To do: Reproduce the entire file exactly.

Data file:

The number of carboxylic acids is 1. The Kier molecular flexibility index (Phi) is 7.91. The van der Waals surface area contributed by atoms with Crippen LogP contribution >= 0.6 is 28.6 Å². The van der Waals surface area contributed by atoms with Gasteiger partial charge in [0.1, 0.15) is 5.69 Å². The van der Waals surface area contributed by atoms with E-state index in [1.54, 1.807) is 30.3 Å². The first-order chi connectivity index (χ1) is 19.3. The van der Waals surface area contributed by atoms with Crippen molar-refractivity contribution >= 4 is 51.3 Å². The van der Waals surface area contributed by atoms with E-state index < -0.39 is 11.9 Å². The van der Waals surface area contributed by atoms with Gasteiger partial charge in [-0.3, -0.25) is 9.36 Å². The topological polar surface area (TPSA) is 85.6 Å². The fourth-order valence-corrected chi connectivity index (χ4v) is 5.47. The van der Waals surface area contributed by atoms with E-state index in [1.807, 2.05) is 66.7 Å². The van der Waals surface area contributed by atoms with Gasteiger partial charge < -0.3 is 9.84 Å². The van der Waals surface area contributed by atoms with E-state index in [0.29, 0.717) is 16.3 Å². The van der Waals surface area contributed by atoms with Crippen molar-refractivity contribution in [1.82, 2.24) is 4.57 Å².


The number of carboxylic acids is 1. The Kier molecular flexibility index (Phi) is 7.91. The van der Waals surface area contributed by atoms with Crippen LogP contribution >= 0.6 is 28.6 Å². The van der Waals surface area contributed by atoms with Gasteiger partial charge in [0.1, 0.15) is 5.69 Å². The van der Waals surface area contributed by atoms with E-state index in [1.54, 1.807) is 30.3 Å². The first-order chi connectivity index (χ1) is 19.3. The van der Waals surface area contributed by atoms with Crippen molar-refractivity contribution >= 4 is 51.3 Å². The van der Waals surface area contributed by atoms with E-state index < -0.39 is 11.9 Å². The van der Waals surface area contributed by atoms with Gasteiger partial charge in [-0.3, -0.25) is 9.36 Å². The topological polar surface area (TPSA) is 85.6 Å². The fourth-order valence-corrected chi connectivity index (χ4v) is 5.47. The van der Waals surface area contributed by atoms with E-state index in [1.807, 2.05) is 66.7 Å². The van der Waals surface area contributed by atoms with Gasteiger partial charge < -0.3 is 9.84 Å². The van der Waals surface area contributed by atoms with E-state index in [0.29, 0.717) is 16.3 Å². The van der Waals surface area contributed by atoms with Crippen molar-refractivity contribution in [1.82, 2.24) is 4.57 Å².